3. No dispositional hearing at which proof of a mental disability as defined in § 1.03 of the mental hygiene law is to be offered shall be completed until the commissioner of mental health or commissioner of mental retardation and developmental disabilities, as appropriate, have been notified and afforded an opportunity to be heard at such dispositional hearing.
  4. No order of disposition placing the respondent in accordance with this § shall be entered except upon clear and convincing evidence which shall include the testimony of two examining physicians as provided in § two hundred fifty-one.
  5. If the respondent has been in detention pending disposition, the initial period of placement ordered under this § shall be credited with and diminished by the amount of time spent by the respondent in detention prior to the commencement of the placement unless the court finds that all or part of such credit would not serve the needs and best interests of the respondent or the need for protection of the community.
New York Juvenile Delinquency Lawyer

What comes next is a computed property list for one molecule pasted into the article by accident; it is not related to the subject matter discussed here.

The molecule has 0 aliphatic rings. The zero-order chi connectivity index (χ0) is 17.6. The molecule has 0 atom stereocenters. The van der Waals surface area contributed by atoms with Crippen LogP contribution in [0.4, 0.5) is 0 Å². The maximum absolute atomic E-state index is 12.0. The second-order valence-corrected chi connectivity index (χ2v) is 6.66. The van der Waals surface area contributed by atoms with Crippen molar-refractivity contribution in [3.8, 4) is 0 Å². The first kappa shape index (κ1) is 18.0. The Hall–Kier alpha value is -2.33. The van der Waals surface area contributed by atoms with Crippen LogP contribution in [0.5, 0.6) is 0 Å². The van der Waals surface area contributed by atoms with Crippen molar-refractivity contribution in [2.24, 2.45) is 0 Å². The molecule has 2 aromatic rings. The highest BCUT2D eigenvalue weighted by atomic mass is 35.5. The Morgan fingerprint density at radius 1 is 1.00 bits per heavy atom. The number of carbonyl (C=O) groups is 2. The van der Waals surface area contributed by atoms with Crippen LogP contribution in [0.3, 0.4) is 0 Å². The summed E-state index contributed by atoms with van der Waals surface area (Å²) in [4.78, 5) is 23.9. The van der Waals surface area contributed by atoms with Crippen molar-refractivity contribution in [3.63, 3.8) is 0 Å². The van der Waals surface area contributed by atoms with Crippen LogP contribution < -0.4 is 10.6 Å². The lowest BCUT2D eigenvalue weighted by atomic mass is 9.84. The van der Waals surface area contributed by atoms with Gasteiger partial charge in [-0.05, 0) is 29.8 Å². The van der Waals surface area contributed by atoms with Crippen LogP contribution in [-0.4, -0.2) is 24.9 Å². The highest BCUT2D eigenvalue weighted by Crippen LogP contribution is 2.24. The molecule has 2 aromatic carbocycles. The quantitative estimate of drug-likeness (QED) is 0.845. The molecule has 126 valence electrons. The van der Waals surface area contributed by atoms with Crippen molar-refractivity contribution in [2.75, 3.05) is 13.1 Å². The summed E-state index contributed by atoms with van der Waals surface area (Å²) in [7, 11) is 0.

If your child is a respondent in a juvenile delinquency proceeding, it is important that he or she is represented by experienced counsel. Should your child be adjudicated to be a juvenile delinquent an order of disposition will be issued requiring that your child follow conditional discharge or probation rules, or be placed in a residence other than your home. If, however, it is determined that your child suffers from a mental illness, then it is possible that he or she will be placed with a social services agency. The staff at Stephen Bilkis & Associates, PLLC has years of experience successfully representing juvenile clients in New York Family Court as well as in criminal court who have been accused of committing misdemeanors and felonies. Contact us at 1.800.NY.NY.LAW (1.800.696.9529) to schedule a free, no obligation consultation regarding your case. We serve those involved in juvenile delinquency matters in the following locations: